— Production image
Pamela Sinha’s Crash is a powerful, disturbing hour of theatre. Sinha offers a compelling, committed performance of her own complex script, and director Alan Dilworth’s Theatre Passe Muraille/Necessary Angel production makes this solo show feel a lot fuller. The mise en scène is as much a character as ‘that girl” Sinha plays.
Sinha’s character, a young South Asian Canadian woman from Winnipeg, tells us, in fragments, her story of having been brutally, sadistically raped in the Montreal apartment to which she moved when she first left home. The rape left her severely traumatized, even suicidal. One major thread of the play explores her attempts to reconstruct her repressed memories of the rape so she can identify the rapist to the Montreal policeman doggedly pursuing her case. These are painful scenes, hard to watch.
The play’s other key thread involves the relationship that girl (the only name Sinha’s character gives herself) has with her loving, liberal family: her supportive brother and her parents. Her father has died in the year since the rape, and his funeral plays an important role in her memory.
Perhaps most important are the religious ideals her parents passed along to her. Although Hindu, they preached a broad ecumenicalism, which that girl fervently adopted. A key set piece in the play is a small shrine she made for herself as a child and brought with her to the Montreal apartment. Her god lives there, and bears witness to her rape.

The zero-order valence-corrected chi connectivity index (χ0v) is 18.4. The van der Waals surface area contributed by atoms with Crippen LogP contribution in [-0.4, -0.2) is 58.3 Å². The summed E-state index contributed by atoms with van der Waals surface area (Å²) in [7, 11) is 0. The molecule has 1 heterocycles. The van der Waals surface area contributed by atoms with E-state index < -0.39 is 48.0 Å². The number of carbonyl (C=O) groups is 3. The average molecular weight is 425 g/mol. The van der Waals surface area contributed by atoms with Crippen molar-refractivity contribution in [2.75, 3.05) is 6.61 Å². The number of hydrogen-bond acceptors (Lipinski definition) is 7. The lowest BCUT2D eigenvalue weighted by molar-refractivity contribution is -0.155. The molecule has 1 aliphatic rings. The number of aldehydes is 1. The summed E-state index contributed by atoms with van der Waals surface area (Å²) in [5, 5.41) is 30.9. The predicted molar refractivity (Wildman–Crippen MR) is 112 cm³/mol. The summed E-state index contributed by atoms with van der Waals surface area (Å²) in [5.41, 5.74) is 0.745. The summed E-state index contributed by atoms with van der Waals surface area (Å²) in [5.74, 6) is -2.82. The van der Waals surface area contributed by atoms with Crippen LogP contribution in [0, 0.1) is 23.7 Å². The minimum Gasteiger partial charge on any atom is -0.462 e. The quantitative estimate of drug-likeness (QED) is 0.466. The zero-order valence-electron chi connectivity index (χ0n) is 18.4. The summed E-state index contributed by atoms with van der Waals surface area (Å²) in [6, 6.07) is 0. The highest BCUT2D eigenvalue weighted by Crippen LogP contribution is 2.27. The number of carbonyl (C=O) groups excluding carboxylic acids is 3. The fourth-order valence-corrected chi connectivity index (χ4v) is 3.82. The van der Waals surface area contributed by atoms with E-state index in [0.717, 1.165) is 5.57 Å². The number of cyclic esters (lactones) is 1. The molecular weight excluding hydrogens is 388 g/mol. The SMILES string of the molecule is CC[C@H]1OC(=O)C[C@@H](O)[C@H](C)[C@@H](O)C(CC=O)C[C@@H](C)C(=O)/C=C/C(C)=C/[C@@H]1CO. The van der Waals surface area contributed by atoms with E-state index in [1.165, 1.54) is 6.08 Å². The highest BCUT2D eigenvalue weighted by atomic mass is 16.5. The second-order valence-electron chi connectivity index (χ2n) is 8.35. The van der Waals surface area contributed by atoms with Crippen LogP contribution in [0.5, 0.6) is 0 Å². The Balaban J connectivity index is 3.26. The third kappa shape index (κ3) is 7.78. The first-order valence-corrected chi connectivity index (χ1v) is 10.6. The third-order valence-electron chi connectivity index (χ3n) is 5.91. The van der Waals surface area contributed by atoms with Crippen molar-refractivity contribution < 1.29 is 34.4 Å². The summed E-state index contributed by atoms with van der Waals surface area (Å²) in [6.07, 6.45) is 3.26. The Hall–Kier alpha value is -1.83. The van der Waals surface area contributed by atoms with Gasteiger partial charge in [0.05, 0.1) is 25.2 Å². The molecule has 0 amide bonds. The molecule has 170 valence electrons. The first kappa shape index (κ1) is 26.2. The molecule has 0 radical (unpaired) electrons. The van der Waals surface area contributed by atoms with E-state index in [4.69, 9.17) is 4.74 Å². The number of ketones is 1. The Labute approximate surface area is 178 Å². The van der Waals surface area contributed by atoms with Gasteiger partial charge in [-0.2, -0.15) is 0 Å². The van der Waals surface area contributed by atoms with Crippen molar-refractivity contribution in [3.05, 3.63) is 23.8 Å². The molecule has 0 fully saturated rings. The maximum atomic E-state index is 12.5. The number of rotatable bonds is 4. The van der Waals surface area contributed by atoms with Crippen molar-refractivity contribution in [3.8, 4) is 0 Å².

Family and faith ultimately save that girl from despair, and the play from unremitting tragedy, but there’s no real resolution to any of the strands of plot.
The writing and acting are often very brave. Sinha spares none of the graphic, gruesome details of the rape, and she shifts from horrified, traumatized victim to a woman able to make herself whole again. She also dances beautifully, another way that girl connects with her religion.
Kimberly Purtell’s set is dominated by two staircases which allow for dynamic movement up and down as that girl’s spirits rise and fall. Purtell’s lighting shifts and Cameron Davis’ video help create an almost haunted house effect, and flesh out the rape scene even without another actor present.
But the most powerful presence in the play, besides Sinha’s own, is the terrifying soundscape designed by Debashis Sinha. Amplified almost unbearably loudly, it provides sonic versions of the crash that almost, but never quite, destroys that girl.